3. When in Doubt, Make a Plan

This post is a response to a reader’s plea for advice.  Nick’s not sure college is the place for him, but he can’t see his parents agreeing to any other path.  I can’t solve his problem for him, but I have some suggestions, as do readers.  His original query, and a lot of interesting reader responses, appear here.

4. The Five Best Podcasts in the World

In May, these were my top five, and I still love them all, although “The Age of Persuasion” is now defunct (but was replaced on Saturday by Terry O’Reilly’s highly anticipated followup, “Under the Influence.”)  If I wrote this post now, I might rearrange these and introduce a couple of new favourites, including “On the Media” and “Planet Money.”  If you have a favourite podcast, please visit the post and leave a link in the comments.

5. What Do Students Think Should Change About School?

I got so many responses to this open call that I followed it with a full week of guest spots: five posts from students explaining how school could be better.  You will find most of those responses in the comments section of this post, along with lots of other interesting ideas on how to improve the education system.

6. “Either You Can Be a Teacher or You Can Be the Plagiarism Police”

Ah, plagiarism: the inexhaustible inspiration for teacher rants everywhere.  Here, I discuss an article from the Chronicle of Higher Education, in which Rob Jenkins explains that we need to just chill out.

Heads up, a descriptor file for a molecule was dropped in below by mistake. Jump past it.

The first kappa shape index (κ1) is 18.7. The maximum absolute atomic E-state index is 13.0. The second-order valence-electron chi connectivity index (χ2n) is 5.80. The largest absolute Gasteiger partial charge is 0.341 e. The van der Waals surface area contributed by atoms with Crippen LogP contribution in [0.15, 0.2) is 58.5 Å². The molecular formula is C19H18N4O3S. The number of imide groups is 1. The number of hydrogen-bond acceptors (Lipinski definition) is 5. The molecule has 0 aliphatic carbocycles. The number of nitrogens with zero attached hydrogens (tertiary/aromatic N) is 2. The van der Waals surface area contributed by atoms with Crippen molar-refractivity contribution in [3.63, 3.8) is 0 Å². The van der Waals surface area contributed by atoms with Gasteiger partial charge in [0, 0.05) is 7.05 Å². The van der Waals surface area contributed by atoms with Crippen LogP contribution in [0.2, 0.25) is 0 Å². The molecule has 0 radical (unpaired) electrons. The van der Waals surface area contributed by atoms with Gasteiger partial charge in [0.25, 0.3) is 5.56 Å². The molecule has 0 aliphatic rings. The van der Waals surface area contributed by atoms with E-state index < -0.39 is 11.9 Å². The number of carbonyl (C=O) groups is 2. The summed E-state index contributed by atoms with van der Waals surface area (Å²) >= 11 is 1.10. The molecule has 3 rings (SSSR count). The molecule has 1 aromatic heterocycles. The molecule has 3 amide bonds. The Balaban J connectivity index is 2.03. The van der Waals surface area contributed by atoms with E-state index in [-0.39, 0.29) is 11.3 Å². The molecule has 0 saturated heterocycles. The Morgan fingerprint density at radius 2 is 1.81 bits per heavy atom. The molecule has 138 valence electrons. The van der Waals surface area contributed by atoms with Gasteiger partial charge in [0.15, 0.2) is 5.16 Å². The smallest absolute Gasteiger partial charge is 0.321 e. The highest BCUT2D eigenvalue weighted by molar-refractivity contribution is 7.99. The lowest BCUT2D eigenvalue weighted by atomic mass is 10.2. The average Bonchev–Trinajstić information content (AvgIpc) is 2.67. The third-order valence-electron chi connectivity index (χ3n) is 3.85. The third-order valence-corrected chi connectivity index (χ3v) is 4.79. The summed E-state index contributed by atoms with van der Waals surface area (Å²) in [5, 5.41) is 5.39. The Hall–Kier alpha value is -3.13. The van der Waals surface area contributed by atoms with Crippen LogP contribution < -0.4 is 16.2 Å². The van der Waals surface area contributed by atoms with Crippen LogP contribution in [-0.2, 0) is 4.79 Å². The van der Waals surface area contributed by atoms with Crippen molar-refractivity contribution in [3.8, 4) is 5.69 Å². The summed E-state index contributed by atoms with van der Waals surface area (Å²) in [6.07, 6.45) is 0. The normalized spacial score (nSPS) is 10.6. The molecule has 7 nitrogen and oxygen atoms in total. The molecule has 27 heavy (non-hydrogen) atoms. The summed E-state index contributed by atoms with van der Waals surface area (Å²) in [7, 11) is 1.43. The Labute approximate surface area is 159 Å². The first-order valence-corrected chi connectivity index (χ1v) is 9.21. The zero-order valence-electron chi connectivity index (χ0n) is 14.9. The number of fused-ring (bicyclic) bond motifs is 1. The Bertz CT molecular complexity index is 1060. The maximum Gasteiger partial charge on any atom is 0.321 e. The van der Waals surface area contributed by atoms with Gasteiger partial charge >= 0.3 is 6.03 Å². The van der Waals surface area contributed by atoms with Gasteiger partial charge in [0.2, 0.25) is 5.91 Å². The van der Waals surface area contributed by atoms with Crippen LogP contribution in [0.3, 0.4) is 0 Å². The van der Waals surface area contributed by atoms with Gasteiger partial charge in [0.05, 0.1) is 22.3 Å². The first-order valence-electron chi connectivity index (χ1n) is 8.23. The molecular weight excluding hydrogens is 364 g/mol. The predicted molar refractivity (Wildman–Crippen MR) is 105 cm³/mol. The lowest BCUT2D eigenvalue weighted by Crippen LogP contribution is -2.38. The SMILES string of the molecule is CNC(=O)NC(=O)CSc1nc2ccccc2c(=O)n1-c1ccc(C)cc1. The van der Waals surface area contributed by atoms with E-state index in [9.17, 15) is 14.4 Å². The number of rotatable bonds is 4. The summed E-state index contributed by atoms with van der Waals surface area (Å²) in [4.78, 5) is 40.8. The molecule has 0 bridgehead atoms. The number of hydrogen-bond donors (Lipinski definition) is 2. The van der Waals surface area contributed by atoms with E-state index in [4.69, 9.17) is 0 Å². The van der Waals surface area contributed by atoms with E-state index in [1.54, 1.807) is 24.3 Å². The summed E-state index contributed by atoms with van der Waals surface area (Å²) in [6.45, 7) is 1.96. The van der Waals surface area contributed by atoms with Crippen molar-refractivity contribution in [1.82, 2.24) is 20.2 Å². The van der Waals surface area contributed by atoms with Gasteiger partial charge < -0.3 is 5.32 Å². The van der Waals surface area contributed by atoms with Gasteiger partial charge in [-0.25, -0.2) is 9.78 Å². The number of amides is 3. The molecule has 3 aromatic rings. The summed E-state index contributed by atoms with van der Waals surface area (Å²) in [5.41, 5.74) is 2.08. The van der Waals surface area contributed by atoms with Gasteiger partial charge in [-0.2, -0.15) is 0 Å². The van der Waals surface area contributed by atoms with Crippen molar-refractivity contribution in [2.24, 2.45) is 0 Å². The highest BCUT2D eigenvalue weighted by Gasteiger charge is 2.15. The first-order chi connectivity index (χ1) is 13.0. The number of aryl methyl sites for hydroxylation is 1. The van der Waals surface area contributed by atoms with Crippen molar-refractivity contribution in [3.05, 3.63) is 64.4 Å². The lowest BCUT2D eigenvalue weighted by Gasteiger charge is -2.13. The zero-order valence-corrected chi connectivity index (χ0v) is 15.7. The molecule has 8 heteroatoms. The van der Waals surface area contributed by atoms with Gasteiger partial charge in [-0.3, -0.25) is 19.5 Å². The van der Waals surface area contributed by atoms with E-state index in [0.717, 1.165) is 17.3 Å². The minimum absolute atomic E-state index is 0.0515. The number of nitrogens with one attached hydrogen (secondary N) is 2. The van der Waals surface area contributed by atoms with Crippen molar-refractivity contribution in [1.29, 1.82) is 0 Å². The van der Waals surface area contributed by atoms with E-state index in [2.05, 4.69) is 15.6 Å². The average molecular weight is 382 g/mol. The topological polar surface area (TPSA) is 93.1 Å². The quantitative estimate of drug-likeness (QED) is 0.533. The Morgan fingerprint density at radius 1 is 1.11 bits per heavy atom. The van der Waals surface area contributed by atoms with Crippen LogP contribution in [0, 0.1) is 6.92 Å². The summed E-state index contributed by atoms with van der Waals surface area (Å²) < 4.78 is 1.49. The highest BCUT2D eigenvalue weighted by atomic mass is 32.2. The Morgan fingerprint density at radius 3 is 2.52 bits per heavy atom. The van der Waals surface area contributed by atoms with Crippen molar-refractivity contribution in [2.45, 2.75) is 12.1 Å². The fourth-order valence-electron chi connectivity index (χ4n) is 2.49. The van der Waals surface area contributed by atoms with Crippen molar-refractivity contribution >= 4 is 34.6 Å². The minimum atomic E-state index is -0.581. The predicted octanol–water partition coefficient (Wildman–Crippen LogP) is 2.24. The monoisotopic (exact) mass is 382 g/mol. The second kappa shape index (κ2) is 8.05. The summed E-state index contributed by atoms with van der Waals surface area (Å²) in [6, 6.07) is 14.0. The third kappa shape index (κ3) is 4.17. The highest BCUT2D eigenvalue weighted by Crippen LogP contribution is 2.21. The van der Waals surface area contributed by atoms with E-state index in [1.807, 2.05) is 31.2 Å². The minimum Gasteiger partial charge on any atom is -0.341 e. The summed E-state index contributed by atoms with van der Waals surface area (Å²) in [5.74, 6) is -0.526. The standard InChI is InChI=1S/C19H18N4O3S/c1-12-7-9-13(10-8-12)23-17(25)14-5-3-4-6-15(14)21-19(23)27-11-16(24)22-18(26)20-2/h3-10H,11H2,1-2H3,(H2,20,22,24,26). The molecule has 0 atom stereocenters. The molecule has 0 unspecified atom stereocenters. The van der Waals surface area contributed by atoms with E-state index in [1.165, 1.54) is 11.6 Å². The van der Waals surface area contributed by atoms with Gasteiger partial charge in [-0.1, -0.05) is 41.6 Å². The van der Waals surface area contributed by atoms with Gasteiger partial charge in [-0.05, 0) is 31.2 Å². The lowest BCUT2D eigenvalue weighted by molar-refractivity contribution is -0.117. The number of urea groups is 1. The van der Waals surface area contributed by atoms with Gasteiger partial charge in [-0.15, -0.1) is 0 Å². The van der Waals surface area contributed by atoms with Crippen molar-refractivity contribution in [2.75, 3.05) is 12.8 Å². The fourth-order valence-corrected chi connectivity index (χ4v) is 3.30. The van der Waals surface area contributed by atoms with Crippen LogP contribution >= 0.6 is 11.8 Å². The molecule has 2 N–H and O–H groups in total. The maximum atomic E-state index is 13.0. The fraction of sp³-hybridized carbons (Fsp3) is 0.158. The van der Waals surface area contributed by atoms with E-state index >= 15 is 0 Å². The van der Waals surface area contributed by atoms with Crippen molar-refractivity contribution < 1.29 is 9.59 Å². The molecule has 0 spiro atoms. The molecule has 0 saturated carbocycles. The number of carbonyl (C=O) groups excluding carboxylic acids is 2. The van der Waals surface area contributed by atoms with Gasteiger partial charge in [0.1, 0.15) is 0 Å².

7. Character = Behaviour: A Lesson Plan

This extremely successful lesson, in which students write reference letters for fictional characters and, at the same time, learn a bit about how their own behaviours reflect on their characters, is just now coming home to roost.  This winter, I am receiving an unprecedented (i.e. crushing) number of reference letter requests from students who clearly took this lesson to heart.

8. Life and Death and Anthologies

The stats for this post took a couple of random spikes, and I’m not sure why.  I like it a lot, but it’s just a quiet little meditation on the joys of anthologies and of travel, and on the links between the two.  In particular, it describes my experience of reading an anthology of Irish short fiction while travelling through Ireland.  It seems to have resonated with some people.  Perhaps it will for you.